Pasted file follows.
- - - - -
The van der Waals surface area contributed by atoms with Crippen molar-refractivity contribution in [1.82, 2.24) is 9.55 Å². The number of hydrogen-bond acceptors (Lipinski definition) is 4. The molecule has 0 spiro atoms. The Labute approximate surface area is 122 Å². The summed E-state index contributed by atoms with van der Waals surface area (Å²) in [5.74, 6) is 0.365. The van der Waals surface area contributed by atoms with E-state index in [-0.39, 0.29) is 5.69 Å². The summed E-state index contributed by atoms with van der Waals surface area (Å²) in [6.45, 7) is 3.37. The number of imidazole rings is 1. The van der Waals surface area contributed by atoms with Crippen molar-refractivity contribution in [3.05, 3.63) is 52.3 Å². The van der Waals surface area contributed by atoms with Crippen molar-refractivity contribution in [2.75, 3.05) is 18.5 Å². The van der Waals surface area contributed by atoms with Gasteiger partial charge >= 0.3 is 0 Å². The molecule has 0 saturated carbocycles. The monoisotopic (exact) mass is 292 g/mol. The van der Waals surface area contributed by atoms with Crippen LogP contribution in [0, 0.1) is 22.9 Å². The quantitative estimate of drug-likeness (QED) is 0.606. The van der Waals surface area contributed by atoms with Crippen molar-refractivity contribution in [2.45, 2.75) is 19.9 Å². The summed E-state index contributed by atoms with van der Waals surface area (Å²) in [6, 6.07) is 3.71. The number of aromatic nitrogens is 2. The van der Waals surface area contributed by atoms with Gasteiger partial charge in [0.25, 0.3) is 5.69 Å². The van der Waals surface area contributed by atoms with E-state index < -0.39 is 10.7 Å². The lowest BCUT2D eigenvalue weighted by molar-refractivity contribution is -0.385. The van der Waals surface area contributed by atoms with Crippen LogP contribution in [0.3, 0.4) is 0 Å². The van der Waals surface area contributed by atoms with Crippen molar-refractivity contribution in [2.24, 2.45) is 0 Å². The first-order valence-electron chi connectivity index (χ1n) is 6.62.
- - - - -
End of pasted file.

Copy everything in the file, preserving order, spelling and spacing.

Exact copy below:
The van der Waals surface area contributed by atoms with Crippen molar-refractivity contribution in [1.82, 2.24) is 9.55 Å². The number of hydrogen-bond acceptors (Lipinski definition) is 4. The molecule has 0 spiro atoms. The Labute approximate surface area is 122 Å². The summed E-state index contributed by atoms with van der Waals surface area (Å²) in [5.74, 6) is 0.365. The van der Waals surface area contributed by atoms with E-state index in [-0.39, 0.29) is 5.69 Å². The summed E-state index contributed by atoms with van der Waals surface area (Å²) in [6.45, 7) is 3.37. The number of imidazole rings is 1. The van der Waals surface area contributed by atoms with Crippen molar-refractivity contribution in [3.05, 3.63) is 52.3 Å². The van der Waals surface area contributed by atoms with Crippen molar-refractivity contribution in [2.75, 3.05) is 18.5 Å². The van der Waals surface area contributed by atoms with Gasteiger partial charge >= 0.3 is 0 Å². The molecule has 0 saturated carbocycles. The monoisotopic (exact) mass is 292 g/mol. The van der Waals surface area contributed by atoms with Crippen LogP contribution in [0, 0.1) is 22.9 Å². The quantitative estimate of drug-likeness (QED) is 0.606. The van der Waals surface area contributed by atoms with Crippen molar-refractivity contribution in [2.45, 2.75) is 19.9 Å². The summed E-state index contributed by atoms with van der Waals surface area (Å²) in [6, 6.07) is 3.71. The number of aromatic nitrogens is 2. The van der Waals surface area contributed by atoms with Gasteiger partial charge in [0.25, 0.3) is 5.69 Å². The van der Waals surface area contributed by atoms with E-state index < -0.39 is 10.7 Å². The lowest BCUT2D eigenvalue weighted by molar-refractivity contribution is -0.385. The van der Waals surface area contributed by atoms with Crippen LogP contribution in [0.3, 0.4) is 0 Å². The van der Waals surface area contributed by atoms with Crippen molar-refractivity contribution in [2.24, 2.45) is 0 Å². The first-order valence-electron chi connectivity index (χ1n) is 6.62.